5 Ways Leaders Can Get Millennials to Ignore Their Device

Here are five actions leaders can take to help Millennials engage at work by putting down their device.

5 Ways Leaders Can Get Millennials to Ignore Their Device

Humans have a past with resisting change.

Around 370 BC, Socrates warned against writing because it would "create forgetfulness in the learners' souls, because they will not use their memories." People railed against the first newspapers, arguing that it socially isolated readers and would erode face-to-face communication. When radio and television arrived, many were fearful that it would distract children, diminish performance in school, and turn their brains to mush.

Today we have an endless on-demand combination of writing, radio, and television all rolled into one...smartphones. If anyone was going to be concerned about forgetfulness, social isolation, distraction, and mushy brains, it would be today.

Creating healthy limits around mobile devices couldn't be more important as augmented reality and virtual reality--forecasted to generate $150 billion in revenue by 2020--become more mainstream. The next generation of employees will have to strike the right balance between interpersonal skills and participating in the most immersive virtual worlds humanity has ever seen.

But that's easier said than done. Technology is addicting, especially for Millennials who grew up on it and have created a stronger dependence on it than other generations.

Science tells us that the ding of our devices releases dopamine in our brains. Dopamine is a neurotransmitter that helps control the brain's reward and pleasure centers. Dopamine is the same chemical that is released when smoking, drinking, or gambling. It's addictive because it's a pleasurable brain sensation.

Just like an alcoholic will turn to the bottle during stressful times, Millennials turned to mobile devices and social media during the stressful and confusing times of their adolescence. This created a sense of security and dependence on technology that many of them still carry with them as young professionals. Today many Millennials abuse mobile and are addicted to social media. Too often mobile has become a crutch, a mindless escape to consume instead of a tool for creation or to enable productivity.

Remember when companies offered their employees a "smoke break?" For Millennials, Snapchat is the new smoke break.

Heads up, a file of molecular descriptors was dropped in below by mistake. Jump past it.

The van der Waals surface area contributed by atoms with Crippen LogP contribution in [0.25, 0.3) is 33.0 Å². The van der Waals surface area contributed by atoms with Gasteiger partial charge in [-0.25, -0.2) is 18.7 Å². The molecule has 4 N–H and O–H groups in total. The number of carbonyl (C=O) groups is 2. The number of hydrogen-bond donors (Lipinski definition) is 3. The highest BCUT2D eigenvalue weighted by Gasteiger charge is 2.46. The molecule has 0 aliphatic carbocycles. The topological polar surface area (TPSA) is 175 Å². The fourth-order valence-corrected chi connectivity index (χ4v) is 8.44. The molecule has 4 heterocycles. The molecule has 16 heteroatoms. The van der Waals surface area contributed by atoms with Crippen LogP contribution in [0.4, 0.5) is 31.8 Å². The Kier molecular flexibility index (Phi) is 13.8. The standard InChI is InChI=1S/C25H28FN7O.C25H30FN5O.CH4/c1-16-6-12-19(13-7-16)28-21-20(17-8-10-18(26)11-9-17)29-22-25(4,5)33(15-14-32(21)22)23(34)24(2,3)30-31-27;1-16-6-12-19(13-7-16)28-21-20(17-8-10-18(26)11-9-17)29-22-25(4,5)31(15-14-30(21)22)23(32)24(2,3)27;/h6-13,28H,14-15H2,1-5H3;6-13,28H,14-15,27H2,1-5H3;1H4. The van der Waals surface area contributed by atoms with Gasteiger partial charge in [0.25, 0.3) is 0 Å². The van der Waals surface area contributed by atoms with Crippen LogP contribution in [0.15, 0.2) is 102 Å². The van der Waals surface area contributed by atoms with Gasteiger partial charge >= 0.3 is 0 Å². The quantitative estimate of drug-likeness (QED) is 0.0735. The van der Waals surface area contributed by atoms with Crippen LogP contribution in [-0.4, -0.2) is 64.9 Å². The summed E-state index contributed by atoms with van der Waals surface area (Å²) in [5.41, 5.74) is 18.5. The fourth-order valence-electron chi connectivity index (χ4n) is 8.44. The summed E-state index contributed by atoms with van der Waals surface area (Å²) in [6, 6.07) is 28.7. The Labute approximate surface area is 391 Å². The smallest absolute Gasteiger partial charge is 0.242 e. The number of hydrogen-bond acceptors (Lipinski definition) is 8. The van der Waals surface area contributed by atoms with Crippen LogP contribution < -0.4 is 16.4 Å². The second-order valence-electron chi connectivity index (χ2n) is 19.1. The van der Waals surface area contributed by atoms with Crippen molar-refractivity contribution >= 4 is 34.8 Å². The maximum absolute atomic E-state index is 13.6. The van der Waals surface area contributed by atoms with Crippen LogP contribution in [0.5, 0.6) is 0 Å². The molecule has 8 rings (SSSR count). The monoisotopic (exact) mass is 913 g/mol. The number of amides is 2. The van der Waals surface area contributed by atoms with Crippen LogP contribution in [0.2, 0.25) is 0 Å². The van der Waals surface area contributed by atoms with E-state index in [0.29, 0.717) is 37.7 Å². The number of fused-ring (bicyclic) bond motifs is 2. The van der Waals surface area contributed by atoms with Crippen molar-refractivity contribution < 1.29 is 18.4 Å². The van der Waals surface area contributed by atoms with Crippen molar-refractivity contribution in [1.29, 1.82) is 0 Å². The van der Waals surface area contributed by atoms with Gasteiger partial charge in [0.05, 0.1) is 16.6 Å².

However, Millennials aren't the only guilty party. Every generation's digital behaviors are infringing on the opportunity to create a genuine human connection. A recent report from the media information and analysis company, Nielsen, found that Generation X spent the most time using social media (six hours and 58 minutes per week), followed by Millennials (six hours and 19 minutes per week), and then Baby Boomers (four hours per week).

As the world goes mobile, it's critical to not vilify mobile but find ways to manage it instead of it managing you. We must ensure today's tech tools are not limiting our focus and connection with others. Because on the other hand mobile will be the lens in which we interact with the future world. An artful, tricky balance between using and abusing must be struck.

Technology isn't bad, just like gambling is bad. The imbalance is hazardous. Too much gambling is dangerous. Too much technology is unhealthy.

Balance is best and finding the right balance starts with leaders.

5 Actions Leaders Can Take to Help Millennials Put Down the Device

1. Model

Today's best leaders are double threats. They leverage technology for enhanced learning, productivity, and influence while maintaining strong offline communication skills in order to listen, collaborate, and inspire. A healthy balance of mobile device use is critical in establishing the necessary credibility and capability to lead in a hyper-connected world.

To effectively influence Millennials' mobile device usage, a leader must have their own mobile usage under control and in good balance. Leaders have to appreciate (and use) the power of mobile, the pitfalls of too much or inopportune usage and integrate it successfully.

Asking Millennials to "get off their phone," will only create resentment and position the leader as irrelevant or outdated. Speaking from a place of authority and credibility is crucial if Millennials are going to listen and/or take you seriously.

2. Track